Column / Field Trips

The Neanderthal Brain—Clues About Cognition

This installment of our head-to-toe tour of the Neanderthal body tackles hominin smarts.
Anna Goldfield is an archaeologist and producer on the Kids’ Podcast team at American Public Media, where she creates music, makes silly noises into a microphone, and writes about science and history for kids of all ages. Goldfield also hosts The Dirt Podcast, a weekly show for all audiences about archaeology, anthropology, and stories from our shared human past.

Please note that this article includes images of human remains.

One of the most tantalizing topics about Neanderthals is their cognition: how it developed and whether it was much different from patterns of thought in Homo sapiens.

We know from the archaeological record that much of Neanderthal hunting, foraging, and toolmaking behavior was quite similar to that of anatomically modern humans in the same time period, some 50,000 years ago. Recent evidence for Neanderthal art also suggests that they had the potential for symbolic and abstract thinking, which had previously only been attributed to H. sapiens. These clues hint that Neanderthals may have been broadly capable of the same mental tasks as anatomically modern humans, and yet the standard view is that modern humans won the evolutionary race.

What let them win? Was there something about the Neanderthals’ cognitive capacity that didn’t measure up?

Researchers haven’t ever found any soft tissue from Neanderthals. But even in the absence of actual gray matter, researchers can still see something of the Neanderthal brain simply by looking at the skull. The brain and its bony casing grow so closely together that an imprint of the soft tissue can actually be seen on the inside of the skull. The size, shape, and texture imprinted on the surface of this empty space (together creating a real or virtual shape called an endocast), reveals something about the brain once housed inside.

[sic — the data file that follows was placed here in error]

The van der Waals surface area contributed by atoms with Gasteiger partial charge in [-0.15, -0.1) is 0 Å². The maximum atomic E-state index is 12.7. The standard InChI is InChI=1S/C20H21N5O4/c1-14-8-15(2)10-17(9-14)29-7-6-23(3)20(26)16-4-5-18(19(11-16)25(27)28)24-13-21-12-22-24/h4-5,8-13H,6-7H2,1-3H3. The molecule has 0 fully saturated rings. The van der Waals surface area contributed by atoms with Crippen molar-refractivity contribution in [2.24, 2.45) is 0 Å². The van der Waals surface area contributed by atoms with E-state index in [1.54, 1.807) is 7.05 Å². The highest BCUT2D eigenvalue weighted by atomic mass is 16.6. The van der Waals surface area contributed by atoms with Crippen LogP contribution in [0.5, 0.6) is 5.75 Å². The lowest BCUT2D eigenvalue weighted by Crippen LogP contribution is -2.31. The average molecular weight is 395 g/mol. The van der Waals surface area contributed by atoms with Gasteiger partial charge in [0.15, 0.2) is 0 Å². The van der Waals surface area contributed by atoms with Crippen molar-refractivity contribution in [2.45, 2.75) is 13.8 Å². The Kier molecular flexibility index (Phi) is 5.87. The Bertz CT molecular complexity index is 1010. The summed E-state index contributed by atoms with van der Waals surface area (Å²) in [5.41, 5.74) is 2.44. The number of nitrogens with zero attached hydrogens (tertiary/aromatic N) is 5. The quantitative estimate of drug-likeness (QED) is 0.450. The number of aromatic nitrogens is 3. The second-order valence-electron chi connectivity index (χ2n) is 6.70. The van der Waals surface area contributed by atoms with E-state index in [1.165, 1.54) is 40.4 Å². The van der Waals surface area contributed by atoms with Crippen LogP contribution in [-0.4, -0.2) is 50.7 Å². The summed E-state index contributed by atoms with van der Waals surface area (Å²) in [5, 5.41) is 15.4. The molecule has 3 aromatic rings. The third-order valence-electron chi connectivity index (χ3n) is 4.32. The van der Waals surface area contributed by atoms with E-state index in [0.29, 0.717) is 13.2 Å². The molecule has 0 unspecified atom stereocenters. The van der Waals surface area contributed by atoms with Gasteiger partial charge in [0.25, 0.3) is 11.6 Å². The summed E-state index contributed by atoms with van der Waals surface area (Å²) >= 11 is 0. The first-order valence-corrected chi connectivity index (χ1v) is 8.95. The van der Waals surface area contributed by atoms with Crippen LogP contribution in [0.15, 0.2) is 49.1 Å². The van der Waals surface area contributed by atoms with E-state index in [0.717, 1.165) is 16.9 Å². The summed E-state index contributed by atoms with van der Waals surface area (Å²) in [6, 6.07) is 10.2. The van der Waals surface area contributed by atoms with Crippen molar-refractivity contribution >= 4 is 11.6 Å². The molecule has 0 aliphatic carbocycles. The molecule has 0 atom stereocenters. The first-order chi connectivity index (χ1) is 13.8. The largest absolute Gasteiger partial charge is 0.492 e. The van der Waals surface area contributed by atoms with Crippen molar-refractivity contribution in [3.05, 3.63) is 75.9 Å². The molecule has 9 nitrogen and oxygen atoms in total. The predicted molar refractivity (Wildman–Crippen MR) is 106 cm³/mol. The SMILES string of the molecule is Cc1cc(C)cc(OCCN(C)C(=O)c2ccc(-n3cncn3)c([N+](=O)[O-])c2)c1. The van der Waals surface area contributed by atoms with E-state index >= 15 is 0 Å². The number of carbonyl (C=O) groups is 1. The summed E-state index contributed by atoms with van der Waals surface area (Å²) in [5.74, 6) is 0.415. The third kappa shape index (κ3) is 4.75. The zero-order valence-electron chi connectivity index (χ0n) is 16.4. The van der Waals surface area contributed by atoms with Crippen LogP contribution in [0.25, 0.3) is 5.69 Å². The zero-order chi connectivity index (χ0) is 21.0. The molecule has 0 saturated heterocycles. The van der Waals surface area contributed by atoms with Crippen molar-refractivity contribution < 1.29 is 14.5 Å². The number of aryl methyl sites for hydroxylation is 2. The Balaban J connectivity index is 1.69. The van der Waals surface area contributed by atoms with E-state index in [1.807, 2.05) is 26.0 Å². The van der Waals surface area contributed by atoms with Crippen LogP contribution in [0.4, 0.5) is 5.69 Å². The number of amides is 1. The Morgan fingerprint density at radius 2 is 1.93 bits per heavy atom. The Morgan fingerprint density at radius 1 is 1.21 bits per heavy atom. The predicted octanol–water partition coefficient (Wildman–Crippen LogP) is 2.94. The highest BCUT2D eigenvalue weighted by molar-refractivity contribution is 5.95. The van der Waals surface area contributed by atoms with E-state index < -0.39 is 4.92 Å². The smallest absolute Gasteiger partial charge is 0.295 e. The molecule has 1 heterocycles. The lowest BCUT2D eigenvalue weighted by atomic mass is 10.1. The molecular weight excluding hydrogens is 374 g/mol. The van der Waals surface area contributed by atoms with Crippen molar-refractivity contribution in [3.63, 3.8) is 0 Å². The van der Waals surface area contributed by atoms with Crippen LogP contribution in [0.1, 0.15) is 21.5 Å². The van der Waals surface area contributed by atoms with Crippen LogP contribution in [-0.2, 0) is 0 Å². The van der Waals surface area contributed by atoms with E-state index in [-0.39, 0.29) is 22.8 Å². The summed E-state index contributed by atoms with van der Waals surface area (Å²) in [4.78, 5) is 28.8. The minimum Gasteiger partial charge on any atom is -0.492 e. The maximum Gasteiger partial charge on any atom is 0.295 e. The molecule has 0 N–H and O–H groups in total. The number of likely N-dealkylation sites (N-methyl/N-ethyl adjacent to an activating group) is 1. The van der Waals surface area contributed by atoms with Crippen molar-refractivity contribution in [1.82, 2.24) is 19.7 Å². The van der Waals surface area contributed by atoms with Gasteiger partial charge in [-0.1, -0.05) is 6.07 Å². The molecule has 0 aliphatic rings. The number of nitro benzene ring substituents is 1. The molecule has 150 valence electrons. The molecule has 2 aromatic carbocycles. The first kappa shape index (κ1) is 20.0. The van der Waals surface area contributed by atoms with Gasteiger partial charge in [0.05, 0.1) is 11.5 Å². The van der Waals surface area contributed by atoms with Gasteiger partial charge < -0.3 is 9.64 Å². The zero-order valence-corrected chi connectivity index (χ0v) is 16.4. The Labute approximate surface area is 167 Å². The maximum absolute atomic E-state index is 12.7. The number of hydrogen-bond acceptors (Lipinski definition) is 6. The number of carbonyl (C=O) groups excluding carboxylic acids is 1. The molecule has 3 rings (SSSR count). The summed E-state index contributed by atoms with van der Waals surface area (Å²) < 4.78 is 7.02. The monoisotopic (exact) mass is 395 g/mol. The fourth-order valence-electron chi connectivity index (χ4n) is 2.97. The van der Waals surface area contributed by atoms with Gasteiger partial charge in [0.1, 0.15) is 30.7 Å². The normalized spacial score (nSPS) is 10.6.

Overall, Neanderthal endocasts, and thus their brains, are bigger and of a different shape than those of modern humans. The occipital (rear) portion of the Neanderthal cranium is elongated, resulting in a feature termed the “occipital bun.” Picture a ballerina with her hair tied back at the base of her skull, and you’ll get a rough idea of the shape. Researchers have wondered how that bigger size and odd shape might also affect the size and shape of different regions of the brain, thus influencing patterns of cognition.

Neanderthal brain - Chris Stringer a Merit Researcher at the Natural History Museum, London, face to face with a Neanderthal skull at the press launch of the Museum’s new Treasures Gallery.

Chris Stringer, a merit researcher at the Natural History Museum, London, face to face with a Neanderthal skull at the press launch of the museum’s new Treasures gallery.

Gareth Fuller/Getty Images

A 2018 study used CT scans of four adult Neanderthal skulls and four anatomically modern H. sapiens skulls, and MRI scans from more than a thousand living human subjects to create endocasts of their brains. As expected, the Neanderthal brains were slightly bigger and more elongated than those of modern humans. To figure out how all of the different regions of the brain probably fit into the Neanderthal’s differently shaped space, the team used the modern human brain as a starting point and manipulated it with software to fit the proportions of Neanderthal endocasts. The study found that early H. sapiens probably had a larger cerebellum than Neanderthals—a part of the brain that, in modern humans, is important for both motor skills and higher cognition, including language processing, learning and reasoning, and social abilities. Differences in how Neanderthal and H. sapiens populations transmitted information within their social groups and passed on skills important to a hunter-gatherer lifestyle could have had a major impact on each population’s success and adaptability.

Left to right: Antonio García-Tabernero, Antonio Rosas, and Luis Ríos beside the skeleton of a Neanderthal child found in Spain.

Andrés Díaz/CSIC Communications Department